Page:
Inside Microsoft's Network and Storage VSP/VSC (300)
This session provides independent software vendors (ISVs) and independent hardware vendors (IHVs) an in-depth understanding of the architecture that is used in Microsoft's network and storage virtual device drivers and familiarity with the built-in capabilities of these drivers. IHVs can use the information from this session to build virtual service provider/virtual service client (VSP/VSC) pairs.
Intel Virtualization Technology: Strategy and Evolution (200)
This session presents the vision and strategy for virtualization in enterprise computing, for both client and server usage models. It then discusses how system virtualization is implemented today and describes the role and value of the first-generation Intel Virtualization Technology (VT). Finally, the session provides a deep discussion of future VT architecture directions and ends with a description of the Intel virtualization roadmap.
Microsoft Operating System Virtualization Strategy and Virtual Hard Disk Directions (100)
This session provides attendees with insight into the direction that Microsoft is taking with its operating system virtualization technologies. It covers virtual server, virtual PC, Windows virtualization, and Microsoft's virtual hard disk (VHD) direction. The session include a brief history of product releases to date, the current work, and the future direction for each of the these products.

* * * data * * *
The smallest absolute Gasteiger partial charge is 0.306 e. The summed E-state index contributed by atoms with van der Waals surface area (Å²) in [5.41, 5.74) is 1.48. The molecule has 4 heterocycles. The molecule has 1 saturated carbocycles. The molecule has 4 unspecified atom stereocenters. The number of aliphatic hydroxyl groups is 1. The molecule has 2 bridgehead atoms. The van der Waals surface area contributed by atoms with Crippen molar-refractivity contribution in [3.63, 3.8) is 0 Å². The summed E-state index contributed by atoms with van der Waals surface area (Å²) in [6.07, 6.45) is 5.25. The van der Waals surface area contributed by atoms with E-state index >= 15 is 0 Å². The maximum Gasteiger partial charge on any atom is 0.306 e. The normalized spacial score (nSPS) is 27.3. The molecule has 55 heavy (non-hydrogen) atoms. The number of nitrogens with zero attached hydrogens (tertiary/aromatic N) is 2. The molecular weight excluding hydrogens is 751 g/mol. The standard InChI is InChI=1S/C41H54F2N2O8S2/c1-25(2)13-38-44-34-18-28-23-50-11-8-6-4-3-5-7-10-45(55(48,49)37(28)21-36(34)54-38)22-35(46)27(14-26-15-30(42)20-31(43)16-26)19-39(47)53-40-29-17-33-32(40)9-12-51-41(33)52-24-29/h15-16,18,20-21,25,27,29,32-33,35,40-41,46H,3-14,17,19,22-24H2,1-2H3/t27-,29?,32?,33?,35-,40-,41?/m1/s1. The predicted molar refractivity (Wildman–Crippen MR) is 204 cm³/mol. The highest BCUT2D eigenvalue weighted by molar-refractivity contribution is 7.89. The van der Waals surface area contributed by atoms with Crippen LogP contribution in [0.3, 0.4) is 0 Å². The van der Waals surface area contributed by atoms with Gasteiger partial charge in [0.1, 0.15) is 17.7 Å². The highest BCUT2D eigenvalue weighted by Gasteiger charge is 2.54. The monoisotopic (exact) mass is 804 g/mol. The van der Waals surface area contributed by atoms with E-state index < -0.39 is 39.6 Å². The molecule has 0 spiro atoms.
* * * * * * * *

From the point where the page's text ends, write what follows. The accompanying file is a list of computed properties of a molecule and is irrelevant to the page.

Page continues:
Prereading about VHD is available at http://www.microsoft.com/windowsserversystem/virtualserver/techinfo/vhdspec.mspx.
PCIe Address Translation Services and I/O Virtualization (200)
This session presents some of the evolutions from the PCI I/O Virtualization working group in the two key areas of PCIe Address Translation Service (ATS) and protocols to support multiple operating system instances. The PCIe ATS specification defines a new protocol to enable I/O endpoints to efficiently work with chipsets that implement address translation and protection table technology. This session provides a functional overview of the address translation and protection table, ATS terminology, ATS wire protocol operation, critical areas of attention, and what lies ahead.
The PCIe I/O Virtualization specifications define new protocols to enable I/O endpoints to be efficiently shared by multiple operating system instances and to break through the performance barriers that are currently gating virtualization solutions within the industry. This session covers the I/O virtualization terminology, a functional overview, I/O virtualization usage models, single-root and multi-root topologies, configuration, management, error handling, quality of service (QoS), and what lies ahead.
Windows Virtualization Best Practices and Future Hardware Directions (200)
This future-looking session gives attendees an understanding of the directions that Microsoft is taking with Windows virtualization and what independent hardware vendors (IHVs) can do to ensure interoperability between their hardware and Windows virtualization. Example topics include IOMMUs and direct memory access (DMA) remapping.
Here's the links:
Look for me at the Ask the Experts Booth See you there